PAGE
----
Saturday, 25 August 2007

Run by Ann Patchett

Ann Patchett
(Bloomsbury €??)

I'VE NEVER met a normal family. Happy, yes; normal, no. And in Ann Patchett's Run, the Doyles are as odd as they come.

Do not, I warn you, read this while eating, as you're liable to jab the fork into your cheek as Patchett makes one of her rapid-fire plot twists.

Boston; a loving family: white mother, idealist politician father, son Sullivan, and their two adopted black babies, Tip and Ted.

The mother dies, the father turns into a mother hen, adoring the babies and somehow forgetting the older lad.

Twenty years later he drags the younger two to a Jesse Jackson lecture, and on the way out a woman pushes Tip out of the way of a car and is mown down herself.

Her daughter reveals that she's their sister - that she and her mother have watched over them for years.

"We have an 11-year-old stalker!" whispers one of the boys. But there are more twists to come in this riveting, heartwarming story.

Some cavils: the editing is flawed, with 'hoards' of people and one boy working in a 'cubical'; and inconsistencies in continuity. And while there's a happy ending for the adopted children, we're never given a resolution for troubled, semi-criminal Sullivan.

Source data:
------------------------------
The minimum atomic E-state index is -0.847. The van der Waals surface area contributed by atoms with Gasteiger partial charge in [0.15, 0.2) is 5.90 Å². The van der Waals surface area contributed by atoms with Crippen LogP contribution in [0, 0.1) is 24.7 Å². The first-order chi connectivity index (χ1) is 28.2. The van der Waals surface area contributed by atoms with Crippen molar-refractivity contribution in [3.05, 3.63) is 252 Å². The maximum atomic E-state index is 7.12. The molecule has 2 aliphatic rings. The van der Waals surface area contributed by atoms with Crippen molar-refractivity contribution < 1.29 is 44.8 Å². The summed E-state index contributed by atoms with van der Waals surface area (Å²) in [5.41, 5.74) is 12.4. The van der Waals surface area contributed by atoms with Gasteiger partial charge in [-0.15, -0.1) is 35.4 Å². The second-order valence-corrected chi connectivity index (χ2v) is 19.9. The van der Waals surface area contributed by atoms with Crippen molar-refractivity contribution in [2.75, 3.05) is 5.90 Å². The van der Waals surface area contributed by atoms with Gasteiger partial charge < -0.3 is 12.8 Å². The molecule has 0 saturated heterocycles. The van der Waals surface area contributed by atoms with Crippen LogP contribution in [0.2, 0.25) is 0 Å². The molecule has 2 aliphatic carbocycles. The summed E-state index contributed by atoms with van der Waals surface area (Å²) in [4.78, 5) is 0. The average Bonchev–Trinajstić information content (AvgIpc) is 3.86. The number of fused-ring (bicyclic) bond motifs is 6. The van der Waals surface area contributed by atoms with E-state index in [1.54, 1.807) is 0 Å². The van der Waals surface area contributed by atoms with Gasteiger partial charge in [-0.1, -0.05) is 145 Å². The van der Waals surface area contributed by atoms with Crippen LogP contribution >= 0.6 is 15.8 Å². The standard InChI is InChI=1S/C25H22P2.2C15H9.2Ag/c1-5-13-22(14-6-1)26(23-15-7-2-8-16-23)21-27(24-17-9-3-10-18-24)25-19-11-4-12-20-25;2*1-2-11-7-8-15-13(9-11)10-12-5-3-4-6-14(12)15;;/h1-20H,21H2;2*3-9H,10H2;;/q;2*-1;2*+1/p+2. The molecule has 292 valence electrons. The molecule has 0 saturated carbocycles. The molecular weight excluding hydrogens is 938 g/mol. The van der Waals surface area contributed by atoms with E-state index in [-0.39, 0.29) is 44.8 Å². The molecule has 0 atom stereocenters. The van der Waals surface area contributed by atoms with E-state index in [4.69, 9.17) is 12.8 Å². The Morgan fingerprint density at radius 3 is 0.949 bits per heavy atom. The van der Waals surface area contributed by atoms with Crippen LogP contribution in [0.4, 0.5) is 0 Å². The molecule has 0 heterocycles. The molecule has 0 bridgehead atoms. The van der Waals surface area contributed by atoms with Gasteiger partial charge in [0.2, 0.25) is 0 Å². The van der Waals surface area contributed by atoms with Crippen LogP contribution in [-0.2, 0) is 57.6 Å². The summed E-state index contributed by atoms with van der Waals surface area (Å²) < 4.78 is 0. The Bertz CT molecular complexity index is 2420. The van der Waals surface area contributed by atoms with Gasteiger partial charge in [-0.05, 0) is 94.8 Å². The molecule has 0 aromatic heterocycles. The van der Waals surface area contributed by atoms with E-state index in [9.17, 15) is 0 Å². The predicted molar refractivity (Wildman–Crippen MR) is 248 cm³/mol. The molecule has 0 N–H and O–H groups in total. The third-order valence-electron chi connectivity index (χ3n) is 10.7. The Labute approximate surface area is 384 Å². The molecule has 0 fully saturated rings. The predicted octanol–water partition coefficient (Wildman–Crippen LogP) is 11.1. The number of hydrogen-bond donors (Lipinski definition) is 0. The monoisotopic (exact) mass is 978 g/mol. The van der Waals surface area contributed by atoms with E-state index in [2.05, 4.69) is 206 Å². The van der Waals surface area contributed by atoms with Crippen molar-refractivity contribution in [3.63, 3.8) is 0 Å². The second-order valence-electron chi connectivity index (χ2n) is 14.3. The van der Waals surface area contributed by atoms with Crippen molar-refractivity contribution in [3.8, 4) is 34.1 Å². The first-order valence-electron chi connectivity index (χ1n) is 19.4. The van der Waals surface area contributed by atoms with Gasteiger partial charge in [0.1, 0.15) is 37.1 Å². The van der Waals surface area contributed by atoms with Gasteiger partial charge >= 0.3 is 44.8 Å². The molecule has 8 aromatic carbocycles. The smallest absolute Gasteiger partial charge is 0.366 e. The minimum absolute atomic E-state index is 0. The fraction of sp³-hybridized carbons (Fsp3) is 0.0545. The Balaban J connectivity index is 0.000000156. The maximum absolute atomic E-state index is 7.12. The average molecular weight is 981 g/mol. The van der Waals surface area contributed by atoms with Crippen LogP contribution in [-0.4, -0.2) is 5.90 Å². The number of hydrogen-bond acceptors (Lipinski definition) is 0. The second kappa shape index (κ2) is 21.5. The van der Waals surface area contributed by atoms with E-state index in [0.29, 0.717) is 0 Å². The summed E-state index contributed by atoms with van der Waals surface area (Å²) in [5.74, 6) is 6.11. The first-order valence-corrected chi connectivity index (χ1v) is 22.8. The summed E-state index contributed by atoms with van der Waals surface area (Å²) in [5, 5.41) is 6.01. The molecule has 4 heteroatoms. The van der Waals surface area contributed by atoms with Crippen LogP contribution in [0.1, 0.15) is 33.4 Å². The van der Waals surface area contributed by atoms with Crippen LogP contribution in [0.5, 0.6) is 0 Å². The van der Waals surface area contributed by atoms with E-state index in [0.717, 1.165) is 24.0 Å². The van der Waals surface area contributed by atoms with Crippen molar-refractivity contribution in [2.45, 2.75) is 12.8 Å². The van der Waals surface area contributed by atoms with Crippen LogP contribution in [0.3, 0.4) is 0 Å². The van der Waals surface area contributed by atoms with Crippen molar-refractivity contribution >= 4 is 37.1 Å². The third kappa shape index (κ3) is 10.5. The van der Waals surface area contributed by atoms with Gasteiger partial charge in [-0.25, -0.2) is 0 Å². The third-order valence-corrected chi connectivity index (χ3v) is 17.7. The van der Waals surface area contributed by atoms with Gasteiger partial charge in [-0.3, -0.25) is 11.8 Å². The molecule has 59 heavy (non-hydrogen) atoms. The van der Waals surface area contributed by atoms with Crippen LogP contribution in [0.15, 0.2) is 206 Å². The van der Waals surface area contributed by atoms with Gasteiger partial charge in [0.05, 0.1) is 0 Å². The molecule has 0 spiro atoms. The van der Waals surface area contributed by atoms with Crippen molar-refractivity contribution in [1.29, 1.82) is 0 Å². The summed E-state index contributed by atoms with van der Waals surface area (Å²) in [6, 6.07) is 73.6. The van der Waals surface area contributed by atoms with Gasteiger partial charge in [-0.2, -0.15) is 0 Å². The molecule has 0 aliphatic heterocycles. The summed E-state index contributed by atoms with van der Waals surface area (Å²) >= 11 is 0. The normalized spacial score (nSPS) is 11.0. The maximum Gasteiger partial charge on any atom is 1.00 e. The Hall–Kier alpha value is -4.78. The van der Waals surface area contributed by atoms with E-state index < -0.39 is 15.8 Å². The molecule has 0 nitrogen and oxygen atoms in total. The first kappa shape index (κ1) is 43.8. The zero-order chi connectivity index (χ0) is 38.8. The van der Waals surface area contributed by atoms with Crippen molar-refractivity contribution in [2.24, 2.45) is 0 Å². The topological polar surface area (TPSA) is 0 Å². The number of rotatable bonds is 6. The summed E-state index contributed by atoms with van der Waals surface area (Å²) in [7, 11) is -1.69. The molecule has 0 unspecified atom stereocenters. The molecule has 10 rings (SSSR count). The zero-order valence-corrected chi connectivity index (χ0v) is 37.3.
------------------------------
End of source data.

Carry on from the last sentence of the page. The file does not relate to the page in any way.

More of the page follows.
But if you want a gripping book to take your mind off your problems, this is it. Ann Patchett has done it again.

xxxxx stars

Monday, 13 August 2007

Animal, Vegetable, Miracle by Barbara Kingsolver et al

Animal, Vegetable, Miracle
Barbara Kingsolver et al
Faber and Faber

NOVELIST Barbara Kingsolver decided to go home to the Virginia mountains and try to feed her family for a year with food grown on the home place, or within 100 miles.

Kingsolver's book about her year's adventure is preachy - skip the first chapter to get to the good stuff - but lyrical. Her descriptions of gardening and cooking with her family make you want to put on the overalls and pick up the hoe.

And her daughter's delicious recipes at the ends of chapters make the book a good buy.

Her clear love and joy in her family is infectious and inspiring.

But as I roamed the supermarket buying my metal-tasting cotton-wool tomatoes and taste-free rocket salad, I wondered how possible Kingsolver's plan would be in Ireland, where local eating would mean goodbye to bananas, oranges, avocadoes - heavens, even wine!

At the same time, she has startling insights - for instance, the way Americans have gone nutty about creationism comes from the fact that they no longer raise crops or livestock, so they don't see evolution in action.

And you have to think, hmmm, if we just had a greenhouse on every farm, how much we could grow locally here. Mangetout grow like weeds. So does rocket. So do tomatoes...

Brilliant, challenging, fascinating, enticing. Don't miss this book.

The Memory Keeper's Daughter by Kim Edwards

The Memory Keeper's Daughter
Kim Edwards

STORIES have a way of hanging on: give the people what they want and they'll come, as actor Red Skelton muttered at the funeral of the tyrannical movie mogul Louis B Meyer.

One is the story of the lost prince. It goes like this: the child is sent away by his father, given to soldiers to kill, usually because of a prophecy that the kid's bad news.

But the tender-hearted soldiers raise the kid as their own, and he comes back to wreak havoc.

Kim Edwards has mediated this story through Middle America. Here, the lost child is a girl twin, discarded because she's born with Down's Syndrome.